15 JULY 1893, Page 1

The discussion of the Ninth Clause, determining the repre- sentation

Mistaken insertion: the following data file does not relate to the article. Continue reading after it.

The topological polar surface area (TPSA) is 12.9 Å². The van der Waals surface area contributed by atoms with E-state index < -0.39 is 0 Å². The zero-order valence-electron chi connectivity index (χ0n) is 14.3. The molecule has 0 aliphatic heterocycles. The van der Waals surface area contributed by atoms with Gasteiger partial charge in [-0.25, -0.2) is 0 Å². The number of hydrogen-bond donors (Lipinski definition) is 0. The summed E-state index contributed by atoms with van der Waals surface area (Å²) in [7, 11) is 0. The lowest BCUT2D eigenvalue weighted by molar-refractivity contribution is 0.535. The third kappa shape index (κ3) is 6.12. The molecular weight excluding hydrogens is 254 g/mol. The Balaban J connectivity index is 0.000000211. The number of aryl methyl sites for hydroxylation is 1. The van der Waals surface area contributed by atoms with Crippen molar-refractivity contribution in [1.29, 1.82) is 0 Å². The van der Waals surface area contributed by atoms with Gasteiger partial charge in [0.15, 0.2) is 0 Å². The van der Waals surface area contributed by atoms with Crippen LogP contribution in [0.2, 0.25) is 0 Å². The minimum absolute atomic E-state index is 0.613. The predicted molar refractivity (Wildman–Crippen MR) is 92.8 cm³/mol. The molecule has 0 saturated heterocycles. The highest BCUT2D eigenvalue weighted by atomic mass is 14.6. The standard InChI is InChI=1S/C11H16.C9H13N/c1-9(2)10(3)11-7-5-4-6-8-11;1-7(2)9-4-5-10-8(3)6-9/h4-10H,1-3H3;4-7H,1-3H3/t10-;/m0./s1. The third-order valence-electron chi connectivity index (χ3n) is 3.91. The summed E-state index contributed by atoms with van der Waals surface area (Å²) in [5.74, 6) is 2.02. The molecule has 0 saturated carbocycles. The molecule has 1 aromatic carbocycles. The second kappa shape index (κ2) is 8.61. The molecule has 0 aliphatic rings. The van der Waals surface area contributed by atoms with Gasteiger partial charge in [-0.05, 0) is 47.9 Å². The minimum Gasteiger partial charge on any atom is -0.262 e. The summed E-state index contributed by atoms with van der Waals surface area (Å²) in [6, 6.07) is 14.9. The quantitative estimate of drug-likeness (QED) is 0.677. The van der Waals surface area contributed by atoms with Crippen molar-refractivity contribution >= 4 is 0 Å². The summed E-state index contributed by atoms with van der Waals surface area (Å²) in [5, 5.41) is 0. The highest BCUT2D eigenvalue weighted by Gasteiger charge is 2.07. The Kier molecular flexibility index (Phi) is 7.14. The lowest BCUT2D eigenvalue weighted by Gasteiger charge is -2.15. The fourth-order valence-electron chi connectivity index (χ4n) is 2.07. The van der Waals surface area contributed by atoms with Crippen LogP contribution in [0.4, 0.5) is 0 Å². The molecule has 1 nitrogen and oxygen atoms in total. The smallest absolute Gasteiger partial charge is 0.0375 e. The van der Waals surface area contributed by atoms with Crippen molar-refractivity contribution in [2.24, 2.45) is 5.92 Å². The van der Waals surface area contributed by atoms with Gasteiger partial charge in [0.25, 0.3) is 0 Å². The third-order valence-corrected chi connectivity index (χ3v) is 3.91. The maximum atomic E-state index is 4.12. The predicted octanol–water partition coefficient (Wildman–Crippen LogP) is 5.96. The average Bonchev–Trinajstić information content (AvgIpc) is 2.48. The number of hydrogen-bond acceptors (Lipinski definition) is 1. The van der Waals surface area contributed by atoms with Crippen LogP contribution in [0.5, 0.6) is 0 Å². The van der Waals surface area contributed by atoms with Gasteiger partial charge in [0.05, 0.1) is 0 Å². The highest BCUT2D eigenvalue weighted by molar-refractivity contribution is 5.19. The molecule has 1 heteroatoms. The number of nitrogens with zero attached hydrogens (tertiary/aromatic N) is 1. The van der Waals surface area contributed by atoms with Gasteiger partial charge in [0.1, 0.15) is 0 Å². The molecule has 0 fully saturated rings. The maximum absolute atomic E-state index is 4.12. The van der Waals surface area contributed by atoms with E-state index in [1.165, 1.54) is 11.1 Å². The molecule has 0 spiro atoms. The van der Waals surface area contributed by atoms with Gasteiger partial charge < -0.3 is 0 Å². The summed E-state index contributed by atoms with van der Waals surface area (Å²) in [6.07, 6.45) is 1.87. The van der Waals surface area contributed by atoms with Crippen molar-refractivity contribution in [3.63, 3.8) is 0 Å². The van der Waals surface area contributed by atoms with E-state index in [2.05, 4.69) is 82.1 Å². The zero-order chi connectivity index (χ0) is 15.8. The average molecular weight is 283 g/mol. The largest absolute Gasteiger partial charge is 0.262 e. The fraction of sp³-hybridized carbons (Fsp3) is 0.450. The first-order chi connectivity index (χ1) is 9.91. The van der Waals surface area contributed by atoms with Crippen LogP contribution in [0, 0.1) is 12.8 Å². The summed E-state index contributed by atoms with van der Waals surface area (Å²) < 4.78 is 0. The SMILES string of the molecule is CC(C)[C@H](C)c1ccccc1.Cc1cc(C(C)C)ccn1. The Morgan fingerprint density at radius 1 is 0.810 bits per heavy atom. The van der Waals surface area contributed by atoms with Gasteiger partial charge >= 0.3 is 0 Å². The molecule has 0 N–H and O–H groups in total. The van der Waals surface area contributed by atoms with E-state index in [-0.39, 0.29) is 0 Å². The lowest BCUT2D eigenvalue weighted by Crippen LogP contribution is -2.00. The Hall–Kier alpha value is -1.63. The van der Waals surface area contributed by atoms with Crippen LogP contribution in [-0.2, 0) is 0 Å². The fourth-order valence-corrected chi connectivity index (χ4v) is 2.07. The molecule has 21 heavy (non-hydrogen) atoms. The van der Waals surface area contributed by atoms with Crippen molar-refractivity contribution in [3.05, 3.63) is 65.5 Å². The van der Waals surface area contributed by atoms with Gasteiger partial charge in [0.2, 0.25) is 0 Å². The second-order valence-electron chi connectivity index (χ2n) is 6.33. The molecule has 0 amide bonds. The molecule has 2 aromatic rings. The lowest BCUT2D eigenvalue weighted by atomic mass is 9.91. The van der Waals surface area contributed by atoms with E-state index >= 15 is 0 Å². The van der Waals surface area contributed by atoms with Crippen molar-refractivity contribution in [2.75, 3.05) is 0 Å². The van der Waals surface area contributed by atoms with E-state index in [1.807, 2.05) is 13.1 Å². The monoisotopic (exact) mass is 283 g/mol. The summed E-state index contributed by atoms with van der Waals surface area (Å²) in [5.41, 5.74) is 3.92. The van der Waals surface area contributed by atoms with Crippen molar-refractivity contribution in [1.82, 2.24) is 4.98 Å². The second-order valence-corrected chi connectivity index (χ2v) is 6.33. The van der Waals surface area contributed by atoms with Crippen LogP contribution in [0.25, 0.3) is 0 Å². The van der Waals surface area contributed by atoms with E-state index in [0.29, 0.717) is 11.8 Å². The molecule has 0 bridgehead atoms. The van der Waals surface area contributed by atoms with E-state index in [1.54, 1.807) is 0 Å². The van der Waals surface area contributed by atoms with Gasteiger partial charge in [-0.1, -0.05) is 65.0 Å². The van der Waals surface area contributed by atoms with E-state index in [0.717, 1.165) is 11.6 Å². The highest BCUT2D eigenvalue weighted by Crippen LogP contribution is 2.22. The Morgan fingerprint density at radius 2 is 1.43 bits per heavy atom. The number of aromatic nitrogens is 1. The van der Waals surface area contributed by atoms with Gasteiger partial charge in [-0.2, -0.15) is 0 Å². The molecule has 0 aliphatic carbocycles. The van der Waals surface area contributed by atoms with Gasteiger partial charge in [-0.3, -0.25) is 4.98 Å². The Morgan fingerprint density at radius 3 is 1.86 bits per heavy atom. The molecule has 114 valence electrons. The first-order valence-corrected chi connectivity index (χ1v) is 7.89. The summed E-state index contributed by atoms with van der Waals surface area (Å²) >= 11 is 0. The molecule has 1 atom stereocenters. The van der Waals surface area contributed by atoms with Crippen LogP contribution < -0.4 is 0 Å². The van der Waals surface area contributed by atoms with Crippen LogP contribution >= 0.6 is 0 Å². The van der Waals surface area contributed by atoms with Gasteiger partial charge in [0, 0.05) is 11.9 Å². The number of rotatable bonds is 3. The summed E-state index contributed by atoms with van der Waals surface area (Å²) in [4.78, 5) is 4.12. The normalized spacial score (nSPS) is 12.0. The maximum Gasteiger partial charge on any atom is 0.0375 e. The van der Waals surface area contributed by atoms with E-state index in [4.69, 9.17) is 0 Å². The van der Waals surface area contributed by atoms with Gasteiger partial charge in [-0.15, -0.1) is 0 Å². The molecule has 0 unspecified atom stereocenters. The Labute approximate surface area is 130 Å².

of Ireland in the Imperial Parliament, was begun on Friday week ; but no decision was reached nor, indeed, any point of importance so much as discussed. On Monday, Mr. Goschen began the discussion by calling attention to the avowedly experimental character of the Bill, as expressed by the words inserted in the Ninth Clause that its arrangements were to hold good " unless, and until, Parliament shall otherwise determine." He believed that the origin of this provision for future changes of the Parliamentary mind was to be found in the great divergence of the various Cabinet Ministers' own views. And yet this divided Cabinet was to introduce a great constitutional revolution which began with an experimental House of Commons. The first amendment of any importance was Mr. 3. Redmond's, that the opening words of the section be omitted, of which the intention, in Mr. Red- mond's mind, was to get rid of the reduction of the number of the Irish Members to 80, and keep them for the pro- visional six years at their present number of 103. But Mr. Balfour gave his assent to the amendment in a totally oppo- site sense,—namely, that the House disapproved the whole plan of the Government as stated in the Bill, and not merely any particular detail of that plan. So the Opposition and the Pamellites voted together, though from the most opposite points of view,—a very unsatisfactory proceeding, which should, we think, have been avoided,—the result being the rejection of Mr. J. Redmond's amendment by a majority of 14 (280 to 266) after a speech from Mr. Chamberlain of very great power, but too much sarcasm, which irritated Mr. Sexton and the Anti-Parnellites into voting for the Government. The next division was on Mr. Heneage's amendment for excluding the Irish Members altogether. Mr. Balfour supported this amendment not because he liked it, but because he disliked it less than any other alternative ; and on this amendment Mr. Gladstone himself moved the Closure, which was accepted by the Chairman of Committees, and carried by a majority of 30 (241 to 211), whereupon Mr. Heneage's amendment was rejected by a majority of 31 (240 to 209).